Review by Robert I. Gottlieb
There’s a version of James McClure’s classic, Lone Star, that is too serious. This version wades deep into the depth of tragedy that is at this story’s center and uses comedy only as a means of gazing towards sadness. There’s another version of that selfsame play which treats the story as an utter farce. This version uses the backdrop of war and deceit only to ground the comedy in a reality that allows for maximum absurdity. Both versions miss the nuance that makes this one act so remarkably human. The version which Pete McElligott, NINE Theatricals and Genesis Repertory have brought to The Spotlight On Festival skates between those two extremes and brings the audience a play that is both a celebration and rebuke of American masculinity.
Lone Star takes place in a Texas town so desolate its citizenry refer to other, less backwater-y towns in Louisiana the way you and I might talk about Rome. It tells the story of two brothers – one a drunk war veteran, the other a drunk mechanic – who spend a night regaling one another, for the umpteenth time, with the stories of the triumphs of their youths.
Matt de Rogatis’s Roy is reason enough to come see this play. The script hinges on Roy being both relatable and ridiculous, and, even as the part veers towards farce, De Rogatis performs with such humanity you can’t help but love him.
Meanwhile, Greg Pragel positively steals the show as Cletis, whose helter-skelter blathering puts fire to this whisky-soaked night. My stomach hurt from laughing as Pragel turned to leave the stage.
My only issue with this production was the lack of any set; a few candy bars and some chip packages littered about are the stage’s only dressings. Twenty bucks for a few logs or a fabric to cover the stage’s very stage-like floor would have added fifty times that amount in production value. Alas – we all know there’s no money in stage; I just wish this wonderful play had the set it deserves. Scarcity aside, McElligott’s Lone Star is a joy. Like any good play, it takes the shape of its lead characters: it’s sweet, and hilarious, and sad, and – ultimately – impossible not to like.
Review by Robert I. Gottlieb
My viewing of Kenthedo Robinson’s The Divine Assignment was sandwiched between my binging of the second and third episodes of HBO’s Big Little Lies. The show – aside from being a multi-million dollar, several-movie-star-headlined, extravaganza – was captivating insofar as it does not give away who was killed until very late in the game. It’s a thriller insofar as we don’t know what the crime will be until the very end, but it’s a mystery because we know there was a crime from the jump. This got me thinking, very much, about the nature of mysteries, and thrillers, and what makes a good crime story in general.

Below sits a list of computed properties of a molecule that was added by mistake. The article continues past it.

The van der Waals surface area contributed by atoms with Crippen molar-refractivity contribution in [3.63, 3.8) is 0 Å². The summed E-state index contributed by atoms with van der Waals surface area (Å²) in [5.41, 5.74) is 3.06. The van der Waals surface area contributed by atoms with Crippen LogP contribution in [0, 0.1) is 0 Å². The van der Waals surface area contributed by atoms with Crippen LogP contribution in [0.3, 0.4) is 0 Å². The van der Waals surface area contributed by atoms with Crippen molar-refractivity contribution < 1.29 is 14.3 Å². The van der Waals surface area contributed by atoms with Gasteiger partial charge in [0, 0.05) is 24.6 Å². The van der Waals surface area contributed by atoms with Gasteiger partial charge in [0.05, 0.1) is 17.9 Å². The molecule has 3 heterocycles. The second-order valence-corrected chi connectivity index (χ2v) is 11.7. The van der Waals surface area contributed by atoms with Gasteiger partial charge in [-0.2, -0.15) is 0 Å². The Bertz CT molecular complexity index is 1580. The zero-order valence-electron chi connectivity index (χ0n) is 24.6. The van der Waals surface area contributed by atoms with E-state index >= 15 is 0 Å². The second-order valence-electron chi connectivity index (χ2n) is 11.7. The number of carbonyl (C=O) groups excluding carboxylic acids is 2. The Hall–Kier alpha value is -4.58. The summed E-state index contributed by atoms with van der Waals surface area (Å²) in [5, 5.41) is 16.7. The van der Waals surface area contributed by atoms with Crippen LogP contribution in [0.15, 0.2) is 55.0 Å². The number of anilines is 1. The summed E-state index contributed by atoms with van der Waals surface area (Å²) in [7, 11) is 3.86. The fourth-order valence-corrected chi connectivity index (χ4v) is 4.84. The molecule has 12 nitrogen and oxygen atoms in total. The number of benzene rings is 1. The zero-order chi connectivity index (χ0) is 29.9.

So, okay, I did not like Mr. Robinson’s play. By-and large this is because it needed more practice. Several lines were tripped over throughout the course of the evening and the character dynamics – the changing emotional states of the Allman family and their friends – were awkward. For example, the scene where Bey Allman learns that her son has been killed includes Mrs. Allman, mid-hysteria, remembering to remind her guests to lock the door on their way out. Additionally, Mrs. Allman’s relationship with the detective in charge of her son’s case, the pigmentally named Detective White, moves from extremes without cause. Why is she willing to do anything for the Detective’s help one moment and then unwilling to answer any of his helpful questions the next? This might be interpreted as the machinations of grief but I just felt confused by who the characters were. I was lost midway through the plot.
That’s not to say that the core is rotten. Mr. Robinson’s play should be celebrated insofar as it pays loving tribute to the mystery genre. The final, Scooby-doo-esque reveal brought a smile to my face for just that reason – it’s a simple moment in a simple play. The acting also has its highlights. Laurie Avant’s grace and presence saves the character of Bey Allman from becoming entirely flat. Segrick Furbert plays the innocent Stephon Thompson with the perfect amount of delicacy. With some refinement, the play could be wonderful.